Don’t Forget To Blush
Having a high view of sin is crucial for sanctification. A high view of sin does not mean that you regard more things as sinful than actually are sinful. That would be legalism. Rather, it is the conscious effort to keep sin from becoming trivial. It is the removal of the frequent ‘but factor’ in the face of God’s commands (you are not the exception!). It is the self-control and humility to abstain from retorting to Matt 7.1 when admonished by a faithful brother or sister in Christ. A high view of sin also does not relativize certain sins with others. The more we regard sin as egregious, the higher we regard God; the God who is so holy that supernatural beings ceaselessly cry the refrain, “Holy, Holy, Holy.” What kind of God can evoke endless praise from beings so much loftier than us humans? That God is the one whom Habakkuk declares to be too holy than to even look upon evil (Hab 1.13).
As Christians we do not want to be caught unashamed of our sin. The prophet Jeremiah dealt with hypocritical people who were engaged in the temple cult of Israel while living a life uncharacteristic of the true people of God. They had grown secure in their identity as God’s chosen people, and interpreted the temple itself as a symbol of their immunity to God’s judgment (Jer 7.4), much like the idea of ‘base’ in the children’s game of tag. Yet God promised to destroy the temple like he destroyed Shiloh (Jer 7.12-15). The problem was that the temple had become a den of thieves (Jer 7.11), that is, those participating in Israel’s worship had trivialized sin. In our day and age it is easy to make exceptions for holy living: ‘We live in a different time.’ And sadly, some Christians have embraced the cultural shift and made allowances for various sins due to the change of time. I pray that we will cultivate a high view of sin so that in turn we will develop a high view of God. The more egregious we see sin, the more holy we will see God. May the words of Jeremiah never be said of us: ‘Were they ashamed when they committed abomination? No, they were not at all ashamed; they did not know how to blush’ (Jer 6.15a).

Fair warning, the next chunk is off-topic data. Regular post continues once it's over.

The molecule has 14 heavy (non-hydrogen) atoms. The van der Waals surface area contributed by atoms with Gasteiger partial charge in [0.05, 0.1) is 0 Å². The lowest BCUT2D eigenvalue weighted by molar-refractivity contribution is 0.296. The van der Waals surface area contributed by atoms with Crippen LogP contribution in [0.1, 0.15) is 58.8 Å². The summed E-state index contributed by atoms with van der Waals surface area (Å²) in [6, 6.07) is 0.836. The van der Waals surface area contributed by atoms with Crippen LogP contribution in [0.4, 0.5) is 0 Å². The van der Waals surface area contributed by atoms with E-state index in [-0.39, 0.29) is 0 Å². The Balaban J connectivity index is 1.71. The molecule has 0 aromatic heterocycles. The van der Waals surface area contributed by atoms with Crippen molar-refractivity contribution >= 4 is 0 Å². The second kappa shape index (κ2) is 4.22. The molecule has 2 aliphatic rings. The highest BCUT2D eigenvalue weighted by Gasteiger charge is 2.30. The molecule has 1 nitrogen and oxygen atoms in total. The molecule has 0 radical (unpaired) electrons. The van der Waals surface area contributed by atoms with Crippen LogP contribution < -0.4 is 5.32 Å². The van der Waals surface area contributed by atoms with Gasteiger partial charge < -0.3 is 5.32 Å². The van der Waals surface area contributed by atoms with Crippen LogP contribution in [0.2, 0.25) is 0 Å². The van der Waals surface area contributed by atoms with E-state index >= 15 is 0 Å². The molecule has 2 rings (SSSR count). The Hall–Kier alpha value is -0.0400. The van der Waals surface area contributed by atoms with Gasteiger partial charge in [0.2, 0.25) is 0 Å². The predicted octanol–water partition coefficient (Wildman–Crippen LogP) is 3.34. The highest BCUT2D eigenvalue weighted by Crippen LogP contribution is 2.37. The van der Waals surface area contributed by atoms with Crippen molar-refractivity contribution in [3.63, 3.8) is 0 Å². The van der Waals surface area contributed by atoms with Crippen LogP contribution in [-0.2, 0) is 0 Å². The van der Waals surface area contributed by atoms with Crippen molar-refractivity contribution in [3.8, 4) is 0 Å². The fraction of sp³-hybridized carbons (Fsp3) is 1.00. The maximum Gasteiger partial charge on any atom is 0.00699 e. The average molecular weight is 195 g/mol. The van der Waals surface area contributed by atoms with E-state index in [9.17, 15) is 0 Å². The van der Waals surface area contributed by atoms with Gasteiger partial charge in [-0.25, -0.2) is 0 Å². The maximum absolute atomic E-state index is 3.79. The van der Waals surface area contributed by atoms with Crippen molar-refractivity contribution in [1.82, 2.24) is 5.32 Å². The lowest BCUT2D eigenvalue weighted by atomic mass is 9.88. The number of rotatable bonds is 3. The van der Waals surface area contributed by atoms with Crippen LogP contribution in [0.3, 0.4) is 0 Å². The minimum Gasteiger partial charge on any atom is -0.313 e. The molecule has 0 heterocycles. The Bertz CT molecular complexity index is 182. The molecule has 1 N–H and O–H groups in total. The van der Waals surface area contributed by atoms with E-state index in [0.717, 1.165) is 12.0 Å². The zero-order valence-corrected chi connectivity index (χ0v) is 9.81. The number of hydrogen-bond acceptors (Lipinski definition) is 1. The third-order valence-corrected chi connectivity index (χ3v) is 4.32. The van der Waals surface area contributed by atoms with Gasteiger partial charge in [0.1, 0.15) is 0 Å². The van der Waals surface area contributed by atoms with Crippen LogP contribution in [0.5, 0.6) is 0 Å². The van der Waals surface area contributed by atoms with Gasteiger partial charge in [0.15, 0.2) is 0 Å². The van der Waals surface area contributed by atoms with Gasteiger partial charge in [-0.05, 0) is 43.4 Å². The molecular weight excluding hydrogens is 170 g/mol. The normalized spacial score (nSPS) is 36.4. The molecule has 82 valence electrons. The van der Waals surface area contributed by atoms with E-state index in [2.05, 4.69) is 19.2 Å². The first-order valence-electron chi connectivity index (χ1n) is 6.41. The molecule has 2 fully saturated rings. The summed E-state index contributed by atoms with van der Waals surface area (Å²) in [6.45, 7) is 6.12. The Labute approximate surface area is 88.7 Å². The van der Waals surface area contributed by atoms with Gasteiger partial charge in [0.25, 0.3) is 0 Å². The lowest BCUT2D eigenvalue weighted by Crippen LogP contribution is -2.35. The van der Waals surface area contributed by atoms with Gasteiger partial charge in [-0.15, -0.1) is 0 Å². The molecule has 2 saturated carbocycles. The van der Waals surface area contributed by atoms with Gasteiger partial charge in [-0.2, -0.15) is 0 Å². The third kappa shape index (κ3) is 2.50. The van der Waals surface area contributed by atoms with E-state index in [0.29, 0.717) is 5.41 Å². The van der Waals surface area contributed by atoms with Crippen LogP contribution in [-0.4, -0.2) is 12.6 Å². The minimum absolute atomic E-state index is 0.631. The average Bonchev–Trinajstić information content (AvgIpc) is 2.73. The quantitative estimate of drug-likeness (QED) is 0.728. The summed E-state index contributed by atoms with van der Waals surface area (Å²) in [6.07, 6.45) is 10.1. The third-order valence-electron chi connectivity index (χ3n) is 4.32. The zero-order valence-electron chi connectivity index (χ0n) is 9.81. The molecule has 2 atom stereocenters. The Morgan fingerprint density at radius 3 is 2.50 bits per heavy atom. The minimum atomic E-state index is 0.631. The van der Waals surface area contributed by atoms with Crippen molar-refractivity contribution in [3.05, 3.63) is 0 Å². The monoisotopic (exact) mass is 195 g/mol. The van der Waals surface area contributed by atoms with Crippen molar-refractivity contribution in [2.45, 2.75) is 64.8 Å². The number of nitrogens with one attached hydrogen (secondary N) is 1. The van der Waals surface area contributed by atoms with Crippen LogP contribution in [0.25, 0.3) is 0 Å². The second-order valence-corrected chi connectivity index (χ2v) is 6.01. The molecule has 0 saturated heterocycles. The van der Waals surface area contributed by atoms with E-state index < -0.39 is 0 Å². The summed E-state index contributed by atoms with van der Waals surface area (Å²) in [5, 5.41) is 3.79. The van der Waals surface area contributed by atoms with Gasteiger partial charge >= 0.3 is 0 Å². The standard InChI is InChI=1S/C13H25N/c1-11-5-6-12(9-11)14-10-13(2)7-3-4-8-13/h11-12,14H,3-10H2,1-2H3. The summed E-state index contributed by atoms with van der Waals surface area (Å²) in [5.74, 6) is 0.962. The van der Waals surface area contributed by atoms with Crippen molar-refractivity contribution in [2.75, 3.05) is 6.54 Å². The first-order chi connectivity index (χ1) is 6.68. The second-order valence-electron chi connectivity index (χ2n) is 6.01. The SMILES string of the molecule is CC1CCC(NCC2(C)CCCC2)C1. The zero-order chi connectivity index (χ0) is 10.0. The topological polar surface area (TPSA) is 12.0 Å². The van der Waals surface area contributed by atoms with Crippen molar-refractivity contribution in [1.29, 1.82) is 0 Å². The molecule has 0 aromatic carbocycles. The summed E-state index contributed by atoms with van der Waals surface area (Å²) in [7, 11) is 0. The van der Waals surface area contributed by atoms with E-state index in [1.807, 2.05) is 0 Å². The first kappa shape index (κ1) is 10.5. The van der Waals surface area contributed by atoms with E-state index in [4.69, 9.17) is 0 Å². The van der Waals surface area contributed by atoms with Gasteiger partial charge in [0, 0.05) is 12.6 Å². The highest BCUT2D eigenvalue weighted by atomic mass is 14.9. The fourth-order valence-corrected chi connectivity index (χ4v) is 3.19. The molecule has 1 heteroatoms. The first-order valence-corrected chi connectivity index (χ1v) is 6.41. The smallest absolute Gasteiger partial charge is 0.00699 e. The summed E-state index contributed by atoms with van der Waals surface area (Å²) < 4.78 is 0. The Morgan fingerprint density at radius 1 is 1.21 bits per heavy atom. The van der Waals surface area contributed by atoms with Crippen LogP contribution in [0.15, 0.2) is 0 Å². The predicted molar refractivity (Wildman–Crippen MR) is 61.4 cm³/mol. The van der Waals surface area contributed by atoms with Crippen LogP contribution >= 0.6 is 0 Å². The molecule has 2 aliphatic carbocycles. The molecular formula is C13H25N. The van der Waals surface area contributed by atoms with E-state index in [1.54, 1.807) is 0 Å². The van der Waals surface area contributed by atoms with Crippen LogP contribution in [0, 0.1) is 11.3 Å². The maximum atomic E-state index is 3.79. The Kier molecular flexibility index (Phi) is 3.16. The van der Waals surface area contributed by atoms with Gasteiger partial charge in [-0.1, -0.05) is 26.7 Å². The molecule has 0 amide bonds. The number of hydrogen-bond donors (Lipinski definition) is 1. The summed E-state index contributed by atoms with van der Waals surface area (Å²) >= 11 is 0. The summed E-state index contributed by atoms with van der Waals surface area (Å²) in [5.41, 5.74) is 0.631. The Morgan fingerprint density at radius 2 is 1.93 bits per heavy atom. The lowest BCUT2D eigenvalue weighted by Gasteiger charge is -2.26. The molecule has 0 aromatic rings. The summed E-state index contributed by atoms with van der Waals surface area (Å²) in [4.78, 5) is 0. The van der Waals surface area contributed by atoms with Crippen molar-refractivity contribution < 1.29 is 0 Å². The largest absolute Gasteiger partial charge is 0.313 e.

One source that has often reminded me to blush is one of my favorite musicians, Sufjan Stevens. He is incredibly talented; playing dozens of instruments on each album. Yet my favorite song of his is one of the most minimalist in regards to instrumentation. The lyrics are so poignant that they need very little musical accompaniment. On his album, ‘Come On! Feel The Illinoise!,’ Sufjan sings a song about the famed serial killer, John Wayne Gacy, Jr (Watch a Live performance here). The song catalogues in summary form the atrocious things that Gacy did, including killing innocent young boys and burying them under the floorboards of his house. It is a heavy song and some may find it disturbing or even offensive. Yet Sufjan ends the song with an introspective twist that cuts straight to heart. He states, “In my best behavior I am really just like him. Look beneath the floorboards for the secrets I have hid.” Some may recoil to these words: ‘I am NOT like John Wayne Gacy, Jr!’ Yet the truth of the matter is that we are all capable of such atrocities. It is only the grace of God that restrains us from doing so. But beyond our capability for committing the same deeds, we need to realize that Gacy is not in a separate category. Our sin is just as foul, just as loathsome to God as his. Sufjan captures this idea well in his song, and I was very grateful to hear him play it live at the close of his encore performance in October 2010 at the Wiltern in Los Angeles. Truth be told I made this song my morning alarm for over a year in college on my iHome. Some may think that was morbid, but for me it was a great reminder to take sin seriously.